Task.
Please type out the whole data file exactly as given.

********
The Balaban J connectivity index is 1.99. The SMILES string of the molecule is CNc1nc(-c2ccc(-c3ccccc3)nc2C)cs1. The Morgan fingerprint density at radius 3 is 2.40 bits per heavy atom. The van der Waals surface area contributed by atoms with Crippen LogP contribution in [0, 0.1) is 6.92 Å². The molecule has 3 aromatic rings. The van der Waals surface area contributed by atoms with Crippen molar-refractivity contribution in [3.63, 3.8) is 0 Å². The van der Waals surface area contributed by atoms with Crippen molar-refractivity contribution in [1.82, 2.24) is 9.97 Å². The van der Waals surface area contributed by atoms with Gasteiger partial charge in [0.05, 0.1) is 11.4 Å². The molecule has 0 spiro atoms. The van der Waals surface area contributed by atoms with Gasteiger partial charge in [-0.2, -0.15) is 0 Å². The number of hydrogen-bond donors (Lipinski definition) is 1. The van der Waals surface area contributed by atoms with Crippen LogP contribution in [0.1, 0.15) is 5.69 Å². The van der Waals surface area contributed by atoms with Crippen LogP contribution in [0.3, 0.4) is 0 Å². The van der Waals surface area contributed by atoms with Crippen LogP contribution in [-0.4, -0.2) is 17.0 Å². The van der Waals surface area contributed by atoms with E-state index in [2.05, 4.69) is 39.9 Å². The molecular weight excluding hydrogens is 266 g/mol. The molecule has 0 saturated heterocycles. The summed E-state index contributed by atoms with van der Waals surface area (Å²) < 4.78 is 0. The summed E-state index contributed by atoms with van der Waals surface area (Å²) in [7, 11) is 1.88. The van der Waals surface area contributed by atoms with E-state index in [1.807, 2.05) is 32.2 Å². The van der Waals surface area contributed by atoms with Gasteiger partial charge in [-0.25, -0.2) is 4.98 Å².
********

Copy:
The Balaban J connectivity index is 1.99. The SMILES string of the molecule is CNc1nc(-c2ccc(-c3ccccc3)nc2C)cs1. The Morgan fingerprint density at radius 3 is 2.40 bits per heavy atom. The van der Waals surface area contributed by atoms with Crippen LogP contribution in [0, 0.1) is 6.92 Å². The molecule has 3 aromatic rings. The van der Waals surface area contributed by atoms with Crippen molar-refractivity contribution in [3.63, 3.8) is 0 Å². The van der Waals surface area contributed by atoms with Crippen molar-refractivity contribution in [1.82, 2.24) is 9.97 Å². The van der Waals surface area contributed by atoms with Gasteiger partial charge in [0.05, 0.1) is 11.4 Å². The molecule has 0 spiro atoms. The van der Waals surface area contributed by atoms with Gasteiger partial charge in [-0.2, -0.15) is 0 Å². The number of hydrogen-bond donors (Lipinski definition) is 1. The van der Waals surface area contributed by atoms with Crippen LogP contribution in [0.1, 0.15) is 5.69 Å². The van der Waals surface area contributed by atoms with Crippen LogP contribution in [0.3, 0.4) is 0 Å². The van der Waals surface area contributed by atoms with Crippen LogP contribution in [-0.4, -0.2) is 17.0 Å². The van der Waals surface area contributed by atoms with E-state index in [2.05, 4.69) is 39.9 Å². The molecular weight excluding hydrogens is 266 g/mol. The molecule has 0 saturated heterocycles. The summed E-state index contributed by atoms with van der Waals surface area (Å²) < 4.78 is 0. The summed E-state index contributed by atoms with van der Waals surface area (Å²) in [7, 11) is 1.88. The van der Waals surface area contributed by atoms with E-state index in [1.807, 2.05) is 32.2 Å². The van der Waals surface area contributed by atoms with Gasteiger partial charge in [-0.25, -0.2) is 4.98 Å².